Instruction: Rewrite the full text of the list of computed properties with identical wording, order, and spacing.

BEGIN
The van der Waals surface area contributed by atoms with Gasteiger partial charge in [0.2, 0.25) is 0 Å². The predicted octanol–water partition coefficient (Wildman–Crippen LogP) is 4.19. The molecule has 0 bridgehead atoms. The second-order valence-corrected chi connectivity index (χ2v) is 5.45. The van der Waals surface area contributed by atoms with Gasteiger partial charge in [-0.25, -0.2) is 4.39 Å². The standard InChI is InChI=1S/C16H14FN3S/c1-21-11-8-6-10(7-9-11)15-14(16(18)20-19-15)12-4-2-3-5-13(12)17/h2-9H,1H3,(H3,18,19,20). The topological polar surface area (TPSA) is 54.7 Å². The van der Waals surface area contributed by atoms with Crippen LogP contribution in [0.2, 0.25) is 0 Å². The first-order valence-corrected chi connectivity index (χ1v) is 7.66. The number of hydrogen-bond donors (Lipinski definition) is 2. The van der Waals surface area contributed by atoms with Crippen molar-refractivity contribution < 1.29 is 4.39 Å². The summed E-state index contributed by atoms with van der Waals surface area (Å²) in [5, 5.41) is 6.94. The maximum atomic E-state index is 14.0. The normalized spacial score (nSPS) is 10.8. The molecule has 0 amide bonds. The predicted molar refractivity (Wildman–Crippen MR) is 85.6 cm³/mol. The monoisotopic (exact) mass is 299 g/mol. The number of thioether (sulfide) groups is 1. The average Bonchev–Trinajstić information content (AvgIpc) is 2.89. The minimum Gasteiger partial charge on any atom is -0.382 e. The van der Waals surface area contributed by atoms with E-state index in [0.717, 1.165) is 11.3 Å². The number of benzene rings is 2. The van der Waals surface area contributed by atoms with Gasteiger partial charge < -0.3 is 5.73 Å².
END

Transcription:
The van der Waals surface area contributed by atoms with Gasteiger partial charge in [0.2, 0.25) is 0 Å². The predicted octanol–water partition coefficient (Wildman–Crippen LogP) is 4.19. The molecule has 0 bridgehead atoms. The second-order valence-corrected chi connectivity index (χ2v) is 5.45. The van der Waals surface area contributed by atoms with Gasteiger partial charge in [-0.25, -0.2) is 4.39 Å². The standard InChI is InChI=1S/C16H14FN3S/c1-21-11-8-6-10(7-9-11)15-14(16(18)20-19-15)12-4-2-3-5-13(12)17/h2-9H,1H3,(H3,18,19,20). The topological polar surface area (TPSA) is 54.7 Å². The van der Waals surface area contributed by atoms with Crippen LogP contribution in [0.2, 0.25) is 0 Å². The first-order valence-corrected chi connectivity index (χ1v) is 7.66. The number of hydrogen-bond donors (Lipinski definition) is 2. The van der Waals surface area contributed by atoms with Crippen molar-refractivity contribution < 1.29 is 4.39 Å². The summed E-state index contributed by atoms with van der Waals surface area (Å²) in [5, 5.41) is 6.94. The maximum atomic E-state index is 14.0. The normalized spacial score (nSPS) is 10.8. The molecule has 0 amide bonds. The predicted molar refractivity (Wildman–Crippen MR) is 85.6 cm³/mol. The monoisotopic (exact) mass is 299 g/mol. The number of thioether (sulfide) groups is 1. The average Bonchev–Trinajstić information content (AvgIpc) is 2.89. The minimum Gasteiger partial charge on any atom is -0.382 e. The van der Waals surface area contributed by atoms with E-state index in [0.717, 1.165) is 11.3 Å². The number of benzene rings is 2. The van der Waals surface area contributed by atoms with Gasteiger partial charge < -0.3 is 5.73 Å².